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What is the most probable cause for this? In the most general terms, the engine isn't running because there is either too much air or too much fuel. Can the cause be that the machine was not in use for some months? Is it true that petrol may "become old" after some month so it does not burn anymore correctly? It is possible, especially if the ...


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A car battery's power will drop with temperature. It would be my first port of call. Since the car ran fine when you had it jumpstarted with the help of your friend, I would have the battery tested to make sure that it can deliver sufficient juice to the starter.


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Based on my limited knowledge on scooters courtesy of owning one for about 3 years and assuming your scooter is carb and has similar mechanism (BTW not able to Google your make and model it's rare) First of all check the carburettor. If the carb is blocked then you will notice the symptoms which you have mentioned , blockage at higher throttle. Check the ...


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I'll try to dig out some E60, diesel-specific information if I have time, but consider the following as possible culprits: clogged fuel filter faulty fuel pump relay weak fuel pump


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Was the engine running before you disassembled it, yes or no? Most of 2.0, 2.2 and 2.4 16 valve small engines ARE interference. If after you assembled it and you missed on the timing and cranked the engine with just one of the camshafts out of timing you ruined the head. Do a compression test. You can rent or borrow the tool.


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You say the chain jumped timing. Was the car running when you disassembled it? Or did you have a tow truck bring it in? If you were stranded you may have damaged cylinder head valves. Do a compression test.


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Well in the Honda world, these are the classic symptoms of a failing PGM-FI (Programmable Fuel Injection) main relay, which controls power for the fuel injection system and the fuel pump. Vibrations cause the solder points on the relay crack over time, leading to intermittent failures. Failures can be exacerbated when the relay is warm, either through ...


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What you are hearing is a defective VTC actuator, which in part controls the oil pressure. It is defective in 10"s of thousands of Honda 4 cylinder engines built between 08 and 13. It is mentioned in Honda TSB 09-010. Honda will not fix this problem. The cars with this issue are worth very little in trade, and the defect may eventually lead to engine failure ...


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Could be a failing coil, which will inevitably lead to a complete fail at some point soon. Very easy to test. I think for you it's under the distributor cap. And I think they even reported a large group complaint for distributor-related components this model. If out of spec, that's your problem. What you explained was very similar to what happened to me ...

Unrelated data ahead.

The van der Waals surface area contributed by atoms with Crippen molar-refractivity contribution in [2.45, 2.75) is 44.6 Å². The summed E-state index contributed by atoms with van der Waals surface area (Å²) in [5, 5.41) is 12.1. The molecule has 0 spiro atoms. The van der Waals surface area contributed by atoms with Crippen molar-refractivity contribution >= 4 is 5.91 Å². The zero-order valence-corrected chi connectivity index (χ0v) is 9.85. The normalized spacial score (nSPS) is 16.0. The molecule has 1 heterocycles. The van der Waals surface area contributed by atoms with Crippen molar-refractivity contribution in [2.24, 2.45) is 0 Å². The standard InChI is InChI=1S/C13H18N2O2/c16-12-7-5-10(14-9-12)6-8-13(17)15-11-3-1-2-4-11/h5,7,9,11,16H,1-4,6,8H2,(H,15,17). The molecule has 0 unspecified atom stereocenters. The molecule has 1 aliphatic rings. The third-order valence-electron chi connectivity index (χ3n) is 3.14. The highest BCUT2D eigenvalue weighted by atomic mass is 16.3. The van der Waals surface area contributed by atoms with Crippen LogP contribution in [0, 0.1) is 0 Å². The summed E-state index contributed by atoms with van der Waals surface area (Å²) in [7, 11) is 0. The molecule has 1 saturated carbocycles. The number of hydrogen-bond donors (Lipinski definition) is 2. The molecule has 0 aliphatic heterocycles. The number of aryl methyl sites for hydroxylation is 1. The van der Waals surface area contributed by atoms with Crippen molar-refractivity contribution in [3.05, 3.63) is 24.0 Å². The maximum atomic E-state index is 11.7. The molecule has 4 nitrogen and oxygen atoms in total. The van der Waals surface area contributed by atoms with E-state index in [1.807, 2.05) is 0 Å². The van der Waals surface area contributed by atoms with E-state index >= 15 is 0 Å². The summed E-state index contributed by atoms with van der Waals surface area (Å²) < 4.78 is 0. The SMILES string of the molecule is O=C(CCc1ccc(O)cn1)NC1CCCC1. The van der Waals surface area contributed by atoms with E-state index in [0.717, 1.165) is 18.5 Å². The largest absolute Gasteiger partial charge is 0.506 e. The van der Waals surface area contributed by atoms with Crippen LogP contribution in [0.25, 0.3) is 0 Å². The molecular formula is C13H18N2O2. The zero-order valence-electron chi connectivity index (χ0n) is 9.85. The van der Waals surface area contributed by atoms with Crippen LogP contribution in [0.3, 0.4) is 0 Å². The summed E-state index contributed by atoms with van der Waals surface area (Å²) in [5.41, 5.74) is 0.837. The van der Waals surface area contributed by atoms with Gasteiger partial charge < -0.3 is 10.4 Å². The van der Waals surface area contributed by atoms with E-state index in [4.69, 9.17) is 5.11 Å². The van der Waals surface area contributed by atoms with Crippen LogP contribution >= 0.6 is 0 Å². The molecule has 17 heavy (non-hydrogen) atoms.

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Two Possibilities Off the top of my head I would look at: The clutch start switch - a broken wire or switch will prevent you from starting the bike. It disables the starter relay by grounding it out unless you pull in the clutch Side Stand Switch - See if the side stand switch hits properly on your kick stand. If it does not get depressed when the side ...


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There is much to be said here; You first should have done an electrical connection probe test to know if your fuel pump is operating, your sparks are sparking, your coil is sparking, your injectors are igniting, your distributor components are working, == the vehicle timing is correct, your starter is kicking, your Fuel Injection Main Relay, Coolant ...


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But if it's my starter shouldn't I hear a noise Not if the starter solenoid is stuck. This is the piece of metal that connects the circuit and allows the starter motor to receive power. It's usually pulled into place magnetically, thereby connecting two terminals and powering the motor. When solenoids age, they tend to stick, or, in some cases, ...


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It sounds like you need to charge your battery then the car will turn over and you can troubleshoot why it's not starting. You can either jump start the car from another car using some jumper cables OR you can put the car on a battery charger to get the battery charged Once you get it turning over, you can try and figure out the 'will not start' ...


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Two things about this bike if it is OEM It has two sets of coils. It has two sets of points. If you take the right side cover off the motor where the crank is, you can see if the points have been swapped out with signal generators, a common mod for this bike. One coil fires for cylinder 1 and 4, the other fires for cylinder 2 and 3. IMO you have a bad ...